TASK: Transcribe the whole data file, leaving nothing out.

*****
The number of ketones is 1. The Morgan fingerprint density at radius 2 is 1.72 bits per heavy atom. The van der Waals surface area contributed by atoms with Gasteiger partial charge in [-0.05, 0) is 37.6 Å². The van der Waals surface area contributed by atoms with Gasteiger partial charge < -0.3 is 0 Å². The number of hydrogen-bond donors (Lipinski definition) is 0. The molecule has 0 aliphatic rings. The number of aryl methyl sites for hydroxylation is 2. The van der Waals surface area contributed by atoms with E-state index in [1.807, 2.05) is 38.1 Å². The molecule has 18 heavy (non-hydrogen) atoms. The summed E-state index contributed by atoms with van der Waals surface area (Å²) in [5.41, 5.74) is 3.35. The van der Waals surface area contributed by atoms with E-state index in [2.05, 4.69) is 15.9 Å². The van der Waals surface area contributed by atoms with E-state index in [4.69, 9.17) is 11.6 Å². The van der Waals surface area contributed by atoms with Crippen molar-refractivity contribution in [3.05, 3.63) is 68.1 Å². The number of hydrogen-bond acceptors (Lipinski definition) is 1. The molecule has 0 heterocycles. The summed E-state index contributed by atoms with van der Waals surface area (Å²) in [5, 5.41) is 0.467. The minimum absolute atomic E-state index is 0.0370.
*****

The number of ketones is 1. The Morgan fingerprint density at radius 2 is 1.72 bits per heavy atom. The van der Waals surface area contributed by atoms with Gasteiger partial charge in [-0.05, 0) is 37.6 Å². The van der Waals surface area contributed by atoms with Gasteiger partial charge < -0.3 is 0 Å². The number of hydrogen-bond donors (Lipinski definition) is 0. The molecule has 0 aliphatic rings. The number of aryl methyl sites for hydroxylation is 2. The van der Waals surface area contributed by atoms with E-state index in [1.807, 2.05) is 38.1 Å². The molecule has 18 heavy (non-hydrogen) atoms. The summed E-state index contributed by atoms with van der Waals surface area (Å²) in [5.41, 5.74) is 3.35. The van der Waals surface area contributed by atoms with E-state index in [2.05, 4.69) is 15.9 Å². The van der Waals surface area contributed by atoms with E-state index in [4.69, 9.17) is 11.6 Å². The van der Waals surface area contributed by atoms with Crippen molar-refractivity contribution in [3.05, 3.63) is 68.1 Å². The number of hydrogen-bond acceptors (Lipinski definition) is 1. The molecule has 0 heterocycles. The summed E-state index contributed by atoms with van der Waals surface area (Å²) in [5, 5.41) is 0.467. The minimum absolute atomic E-state index is 0.0370.